Crypto regulation: Balancing the paradox when DeFi meets structures of authority
Crypto regulation is almost oxymoronic. The values that underpin Web3 and DeFi tech, and the basis of its popularity, include freedom from a governing body, self-ownership of digital resources and data, the secure movement of assets without the need for institutional intervention.
The horizontal spread of authority characteristic to Web3 ultimately poses a threat to the traditional top-down measures of power that govern the physical world. As national and international governments attempt to navigate the grey areas of the crypto world through new rules and regulations, we see a paradox begin to present itself.
How can a balance be found between structures of traditional authority and the values of Web3, without undermining the essence of decentralisation?
Joni Pirovich is the Principal lawyer of Blockchain and Digital Assets Services and Law and specialises in laws governing decentralised autonomous organisations (DAOs).
“The law doesn’t deal well with decentralisation that spans across multiple countries, nor evolving models of governance,” Pirovich said. “Each country wants to maintain its sovereign right to govern, issue financial services licences and levy taxes but I think this technology [blockchain] will necessitate a departure from this paradigm of thinking.”
And this new paradigm of thinking is beginning to show. A report by Deloitte examined the risks associated with decentralisation and made findings that “63 per cent of business leaders predict a shift towards a more decentralised business model. Responsibility for business decision making will move from centralised management to divisional leaders.
Priovich said there is a place for an international body such as the OECD [Organisation for Economic Co-operation and Development] to set some minimum standards for DAOs as well as for the industry to be more proactive with industry standards and codes of conduct.
“A DAO may launch with an initial model of governance but we are already seeing that as a DAO’s community grows so too do the number of voices suggesting modifications to governance to better fulfil the DAO’s aims. Legal recognition of a DAO is required to give it the capacity to enter into contracts, hold property and offer limited liability. However in my view the legal recognition needs to ensure DAOs have flexibility to breathe, grow and learn but with a sunset date so the effectiveness of the law in promoting safe innovation with DAOs can be reviewed,” she said.
How governments are responding
Governments are starting to take serious notice of the direction DeFi seems to be heading in and have had ramp up the development of their responses so as to not fall behind the rest of the world. Within the last months, both the United States and Australia have started setting out formal regulatory frameworks for navigating the growth of the crypto space, both positioning themselves as cautious supporters of the tech.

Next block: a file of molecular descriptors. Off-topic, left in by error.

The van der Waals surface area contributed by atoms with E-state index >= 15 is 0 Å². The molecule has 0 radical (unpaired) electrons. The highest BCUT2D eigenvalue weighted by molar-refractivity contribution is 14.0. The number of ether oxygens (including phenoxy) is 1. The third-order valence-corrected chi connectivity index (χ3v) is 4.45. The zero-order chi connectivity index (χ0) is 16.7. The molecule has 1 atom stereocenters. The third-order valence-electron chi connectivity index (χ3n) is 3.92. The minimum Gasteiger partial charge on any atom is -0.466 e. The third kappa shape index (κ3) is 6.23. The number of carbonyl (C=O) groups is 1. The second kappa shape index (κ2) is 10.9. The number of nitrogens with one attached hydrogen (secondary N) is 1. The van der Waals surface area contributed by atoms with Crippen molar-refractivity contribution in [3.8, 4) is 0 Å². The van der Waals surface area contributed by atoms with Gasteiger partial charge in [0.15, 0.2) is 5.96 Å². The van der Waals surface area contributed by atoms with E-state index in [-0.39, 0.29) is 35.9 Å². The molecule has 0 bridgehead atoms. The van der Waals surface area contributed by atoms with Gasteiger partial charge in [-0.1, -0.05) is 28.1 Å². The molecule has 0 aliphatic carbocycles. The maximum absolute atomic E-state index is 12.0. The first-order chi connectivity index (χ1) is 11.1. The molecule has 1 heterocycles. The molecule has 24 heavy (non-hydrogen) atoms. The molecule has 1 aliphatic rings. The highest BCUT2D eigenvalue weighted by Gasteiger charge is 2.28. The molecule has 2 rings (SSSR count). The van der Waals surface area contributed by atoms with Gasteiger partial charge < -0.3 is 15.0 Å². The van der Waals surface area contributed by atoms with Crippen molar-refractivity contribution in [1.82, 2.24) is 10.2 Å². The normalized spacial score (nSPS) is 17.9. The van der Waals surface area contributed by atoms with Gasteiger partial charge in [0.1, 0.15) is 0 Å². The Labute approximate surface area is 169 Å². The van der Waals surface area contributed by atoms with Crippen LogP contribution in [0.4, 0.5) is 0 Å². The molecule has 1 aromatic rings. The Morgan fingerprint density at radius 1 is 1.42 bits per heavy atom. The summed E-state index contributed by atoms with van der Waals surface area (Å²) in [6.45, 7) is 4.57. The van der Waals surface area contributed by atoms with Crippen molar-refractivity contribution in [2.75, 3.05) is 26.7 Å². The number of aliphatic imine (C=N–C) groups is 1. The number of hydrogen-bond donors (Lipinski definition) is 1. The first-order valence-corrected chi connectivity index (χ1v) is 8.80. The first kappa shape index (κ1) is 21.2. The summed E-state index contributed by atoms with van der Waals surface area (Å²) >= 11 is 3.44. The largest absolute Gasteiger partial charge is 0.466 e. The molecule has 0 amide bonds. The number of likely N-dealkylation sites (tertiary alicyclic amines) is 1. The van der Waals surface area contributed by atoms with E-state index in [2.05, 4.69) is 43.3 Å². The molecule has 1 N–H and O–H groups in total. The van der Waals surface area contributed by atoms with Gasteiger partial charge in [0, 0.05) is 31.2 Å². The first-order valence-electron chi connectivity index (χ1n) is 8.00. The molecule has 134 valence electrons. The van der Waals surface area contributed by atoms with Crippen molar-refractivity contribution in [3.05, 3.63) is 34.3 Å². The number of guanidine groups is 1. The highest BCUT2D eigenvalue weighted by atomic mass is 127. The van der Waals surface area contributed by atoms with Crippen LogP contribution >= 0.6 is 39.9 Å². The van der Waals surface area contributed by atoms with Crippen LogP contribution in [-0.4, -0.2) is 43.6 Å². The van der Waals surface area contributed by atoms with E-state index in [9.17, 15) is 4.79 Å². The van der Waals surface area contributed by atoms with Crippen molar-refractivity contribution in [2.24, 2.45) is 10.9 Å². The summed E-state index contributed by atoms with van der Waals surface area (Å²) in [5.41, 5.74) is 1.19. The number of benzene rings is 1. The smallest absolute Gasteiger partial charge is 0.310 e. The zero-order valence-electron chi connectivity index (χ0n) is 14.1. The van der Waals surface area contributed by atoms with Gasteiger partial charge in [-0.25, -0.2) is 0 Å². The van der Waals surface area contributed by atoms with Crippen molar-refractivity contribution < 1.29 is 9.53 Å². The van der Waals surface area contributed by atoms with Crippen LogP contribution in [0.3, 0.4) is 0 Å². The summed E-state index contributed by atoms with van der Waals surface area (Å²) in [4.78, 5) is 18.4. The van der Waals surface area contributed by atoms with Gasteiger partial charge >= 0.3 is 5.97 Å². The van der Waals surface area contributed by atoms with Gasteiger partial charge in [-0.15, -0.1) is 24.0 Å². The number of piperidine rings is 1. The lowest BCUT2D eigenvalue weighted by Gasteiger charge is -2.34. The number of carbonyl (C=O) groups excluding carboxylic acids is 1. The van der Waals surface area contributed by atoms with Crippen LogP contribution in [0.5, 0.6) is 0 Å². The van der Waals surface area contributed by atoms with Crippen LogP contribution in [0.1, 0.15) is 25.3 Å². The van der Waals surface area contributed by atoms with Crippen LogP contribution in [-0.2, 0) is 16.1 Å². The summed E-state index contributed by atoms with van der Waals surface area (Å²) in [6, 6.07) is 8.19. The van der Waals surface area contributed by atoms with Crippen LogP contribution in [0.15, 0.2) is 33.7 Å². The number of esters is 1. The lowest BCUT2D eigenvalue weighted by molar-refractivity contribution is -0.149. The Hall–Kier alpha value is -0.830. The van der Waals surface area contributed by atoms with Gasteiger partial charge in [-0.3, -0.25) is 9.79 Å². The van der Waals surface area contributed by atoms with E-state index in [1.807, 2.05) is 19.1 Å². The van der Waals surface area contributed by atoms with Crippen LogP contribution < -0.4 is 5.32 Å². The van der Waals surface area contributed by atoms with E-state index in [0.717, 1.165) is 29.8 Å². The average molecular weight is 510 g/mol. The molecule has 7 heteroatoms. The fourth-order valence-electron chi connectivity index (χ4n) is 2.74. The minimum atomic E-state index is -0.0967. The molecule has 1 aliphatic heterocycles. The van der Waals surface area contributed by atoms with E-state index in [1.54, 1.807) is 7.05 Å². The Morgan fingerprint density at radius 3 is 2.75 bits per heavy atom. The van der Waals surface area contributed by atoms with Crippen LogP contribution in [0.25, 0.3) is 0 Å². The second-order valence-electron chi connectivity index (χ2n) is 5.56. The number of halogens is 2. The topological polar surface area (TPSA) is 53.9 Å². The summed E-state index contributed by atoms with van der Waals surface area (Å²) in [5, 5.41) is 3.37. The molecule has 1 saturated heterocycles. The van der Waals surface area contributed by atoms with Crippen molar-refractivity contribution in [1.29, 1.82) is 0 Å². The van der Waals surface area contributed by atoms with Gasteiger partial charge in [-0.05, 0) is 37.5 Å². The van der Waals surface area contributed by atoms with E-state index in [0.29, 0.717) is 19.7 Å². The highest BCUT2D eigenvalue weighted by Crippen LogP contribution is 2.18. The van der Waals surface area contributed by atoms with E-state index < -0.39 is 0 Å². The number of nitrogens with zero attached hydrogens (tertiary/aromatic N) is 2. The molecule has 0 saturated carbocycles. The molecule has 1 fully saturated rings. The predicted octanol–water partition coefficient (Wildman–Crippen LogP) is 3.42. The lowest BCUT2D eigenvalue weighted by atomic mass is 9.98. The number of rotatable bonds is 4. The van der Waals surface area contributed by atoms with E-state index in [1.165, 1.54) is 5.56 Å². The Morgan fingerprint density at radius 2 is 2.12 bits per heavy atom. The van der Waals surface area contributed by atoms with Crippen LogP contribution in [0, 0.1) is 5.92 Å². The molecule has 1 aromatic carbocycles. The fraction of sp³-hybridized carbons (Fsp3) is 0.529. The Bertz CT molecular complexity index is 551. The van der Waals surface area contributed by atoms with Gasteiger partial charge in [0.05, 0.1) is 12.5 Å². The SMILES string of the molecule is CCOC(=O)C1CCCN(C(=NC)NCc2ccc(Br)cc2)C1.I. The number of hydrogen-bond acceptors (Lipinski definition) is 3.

Part of this process involves the creation of ‘crypto-friendly’ regulations; laws that support and protect those who are involved with DeFi technology rather than laws that seek to control it.
Dr Jane Thomason, an entrepreneurial social Blockchain leader, said that partnerships need to take place between governing bodies and blockchain developers to ensure the right needs are being met when introducing new regulations.
“Regulators need to work closely with technologists to continue to understand the evolving landscape of Blockchain and stay abreast of the developments international standards organisations are making in this regard,” Thomason said.
“Otherwise, regulators may employ a ‘buy time’ strategy until terminology unifies and stabilises or use “activities-based regulation”, whereby the focus is on the underlying activity that is conducted, such as processing stock trades, rather than on the technology used to conduct the activity to promote a sustainable regulatory environment.
“This approach would counsel treating blockchain technology no differently from other technologies, and essentially fitting it into existing regulations about financial practices,” said Dr Thomason.
To sustainably balance the paradoxical nature of the tech and regulations, authoritative bodies and blockchain developers need to work in tandem with one another to avoid what could end as a colossal undermining event. As governments across the world continue to enact new legislation that reflect their attitudes towards crypto technologies, be that for or against, this is an area that will require constant vigilance to ensure the values of both parties are upheld.
Elements of the interview are minted as a part of an NFT by Joni Pirovich available here.